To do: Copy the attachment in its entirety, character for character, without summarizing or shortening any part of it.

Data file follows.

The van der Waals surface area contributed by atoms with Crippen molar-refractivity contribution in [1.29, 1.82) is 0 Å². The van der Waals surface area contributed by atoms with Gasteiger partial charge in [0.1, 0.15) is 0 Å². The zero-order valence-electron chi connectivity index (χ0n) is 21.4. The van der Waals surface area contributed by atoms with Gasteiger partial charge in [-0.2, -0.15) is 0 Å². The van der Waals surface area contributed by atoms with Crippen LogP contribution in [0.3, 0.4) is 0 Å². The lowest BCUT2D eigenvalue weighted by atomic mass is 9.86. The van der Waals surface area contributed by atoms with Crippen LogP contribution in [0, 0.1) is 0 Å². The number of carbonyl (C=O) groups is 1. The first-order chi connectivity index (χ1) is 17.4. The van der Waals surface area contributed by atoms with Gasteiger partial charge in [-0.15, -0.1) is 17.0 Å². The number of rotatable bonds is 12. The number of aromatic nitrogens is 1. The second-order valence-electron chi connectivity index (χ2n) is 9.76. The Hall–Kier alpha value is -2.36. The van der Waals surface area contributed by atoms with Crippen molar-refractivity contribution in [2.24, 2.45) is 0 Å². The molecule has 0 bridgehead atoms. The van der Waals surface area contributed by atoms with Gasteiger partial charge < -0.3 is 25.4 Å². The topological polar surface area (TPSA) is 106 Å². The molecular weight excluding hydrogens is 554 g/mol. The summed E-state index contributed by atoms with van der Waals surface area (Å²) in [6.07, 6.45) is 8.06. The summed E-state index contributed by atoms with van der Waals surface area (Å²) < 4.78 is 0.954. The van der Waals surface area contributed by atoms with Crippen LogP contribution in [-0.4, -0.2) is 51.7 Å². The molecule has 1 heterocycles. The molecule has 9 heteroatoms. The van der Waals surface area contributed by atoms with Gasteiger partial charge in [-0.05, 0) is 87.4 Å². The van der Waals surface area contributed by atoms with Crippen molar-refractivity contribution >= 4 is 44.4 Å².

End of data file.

The van der Waals surface area contributed by atoms with Crippen molar-refractivity contribution in [1.29, 1.82) is 0 Å². The van der Waals surface area contributed by atoms with Gasteiger partial charge in [0.1, 0.15) is 0 Å². The zero-order valence-electron chi connectivity index (χ0n) is 21.4. The van der Waals surface area contributed by atoms with Gasteiger partial charge in [-0.2, -0.15) is 0 Å². The van der Waals surface area contributed by atoms with Crippen LogP contribution in [0.3, 0.4) is 0 Å². The lowest BCUT2D eigenvalue weighted by atomic mass is 9.86. The van der Waals surface area contributed by atoms with Crippen LogP contribution in [0, 0.1) is 0 Å². The number of carbonyl (C=O) groups is 1. The first-order chi connectivity index (χ1) is 17.4. The van der Waals surface area contributed by atoms with Gasteiger partial charge in [-0.15, -0.1) is 17.0 Å². The number of rotatable bonds is 12. The number of aromatic nitrogens is 1. The second-order valence-electron chi connectivity index (χ2n) is 9.76. The Hall–Kier alpha value is -2.36. The van der Waals surface area contributed by atoms with Crippen molar-refractivity contribution in [2.24, 2.45) is 0 Å². The molecule has 0 bridgehead atoms. The van der Waals surface area contributed by atoms with Gasteiger partial charge < -0.3 is 25.4 Å². The topological polar surface area (TPSA) is 106 Å². The molecular weight excluding hydrogens is 554 g/mol. The summed E-state index contributed by atoms with van der Waals surface area (Å²) in [6.07, 6.45) is 8.06. The summed E-state index contributed by atoms with van der Waals surface area (Å²) < 4.78 is 0.954. The van der Waals surface area contributed by atoms with Crippen LogP contribution in [-0.4, -0.2) is 51.7 Å². The molecule has 1 heterocycles. The molecule has 9 heteroatoms. The van der Waals surface area contributed by atoms with Gasteiger partial charge in [-0.05, 0) is 87.4 Å². The van der Waals surface area contributed by atoms with Crippen molar-refractivity contribution >= 4 is 44.4 Å².